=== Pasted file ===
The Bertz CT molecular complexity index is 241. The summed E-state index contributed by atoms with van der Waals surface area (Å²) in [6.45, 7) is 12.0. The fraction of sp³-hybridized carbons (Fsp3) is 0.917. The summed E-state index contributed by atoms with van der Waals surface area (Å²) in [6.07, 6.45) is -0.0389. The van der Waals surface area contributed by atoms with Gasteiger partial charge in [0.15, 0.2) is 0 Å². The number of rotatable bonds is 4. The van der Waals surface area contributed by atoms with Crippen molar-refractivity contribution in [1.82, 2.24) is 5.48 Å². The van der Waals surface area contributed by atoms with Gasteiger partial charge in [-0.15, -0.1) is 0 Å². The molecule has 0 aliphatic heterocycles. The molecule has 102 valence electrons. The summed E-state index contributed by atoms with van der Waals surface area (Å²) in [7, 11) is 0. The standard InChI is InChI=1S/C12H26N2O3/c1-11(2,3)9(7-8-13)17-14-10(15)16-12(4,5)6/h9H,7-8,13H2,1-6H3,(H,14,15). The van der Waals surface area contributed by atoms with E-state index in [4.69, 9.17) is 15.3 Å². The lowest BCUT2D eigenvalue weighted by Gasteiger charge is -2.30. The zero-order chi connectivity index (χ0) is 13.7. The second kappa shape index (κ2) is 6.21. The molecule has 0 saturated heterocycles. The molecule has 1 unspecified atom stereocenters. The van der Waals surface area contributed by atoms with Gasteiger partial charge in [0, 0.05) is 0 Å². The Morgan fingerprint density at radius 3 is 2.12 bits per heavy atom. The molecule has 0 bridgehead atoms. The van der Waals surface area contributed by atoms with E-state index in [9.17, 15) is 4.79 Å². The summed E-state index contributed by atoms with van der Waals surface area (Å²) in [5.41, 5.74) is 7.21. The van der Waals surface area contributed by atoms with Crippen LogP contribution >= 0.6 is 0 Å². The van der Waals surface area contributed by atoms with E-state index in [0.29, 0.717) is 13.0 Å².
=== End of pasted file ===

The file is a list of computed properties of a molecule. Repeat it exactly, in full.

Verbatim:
The Bertz CT molecular complexity index is 241. The summed E-state index contributed by atoms with van der Waals surface area (Å²) in [6.45, 7) is 12.0. The fraction of sp³-hybridized carbons (Fsp3) is 0.917. The summed E-state index contributed by atoms with van der Waals surface area (Å²) in [6.07, 6.45) is -0.0389. The van der Waals surface area contributed by atoms with Gasteiger partial charge in [0.15, 0.2) is 0 Å². The number of rotatable bonds is 4. The van der Waals surface area contributed by atoms with Crippen molar-refractivity contribution in [1.82, 2.24) is 5.48 Å². The van der Waals surface area contributed by atoms with Gasteiger partial charge in [-0.15, -0.1) is 0 Å². The molecule has 0 aliphatic heterocycles. The molecule has 102 valence electrons. The summed E-state index contributed by atoms with van der Waals surface area (Å²) in [7, 11) is 0. The standard InChI is InChI=1S/C12H26N2O3/c1-11(2,3)9(7-8-13)17-14-10(15)16-12(4,5)6/h9H,7-8,13H2,1-6H3,(H,14,15). The van der Waals surface area contributed by atoms with E-state index in [4.69, 9.17) is 15.3 Å². The lowest BCUT2D eigenvalue weighted by Gasteiger charge is -2.30. The zero-order chi connectivity index (χ0) is 13.7. The second kappa shape index (κ2) is 6.21. The molecule has 0 saturated heterocycles. The molecule has 1 unspecified atom stereocenters. The van der Waals surface area contributed by atoms with Gasteiger partial charge in [0, 0.05) is 0 Å². The Morgan fingerprint density at radius 3 is 2.12 bits per heavy atom. The molecule has 0 bridgehead atoms. The van der Waals surface area contributed by atoms with E-state index in [9.17, 15) is 4.79 Å². The summed E-state index contributed by atoms with van der Waals surface area (Å²) in [5.41, 5.74) is 7.21. The van der Waals surface area contributed by atoms with Crippen LogP contribution >= 0.6 is 0 Å². The van der Waals surface area contributed by atoms with E-state index in [0.29, 0.717) is 13.0 Å².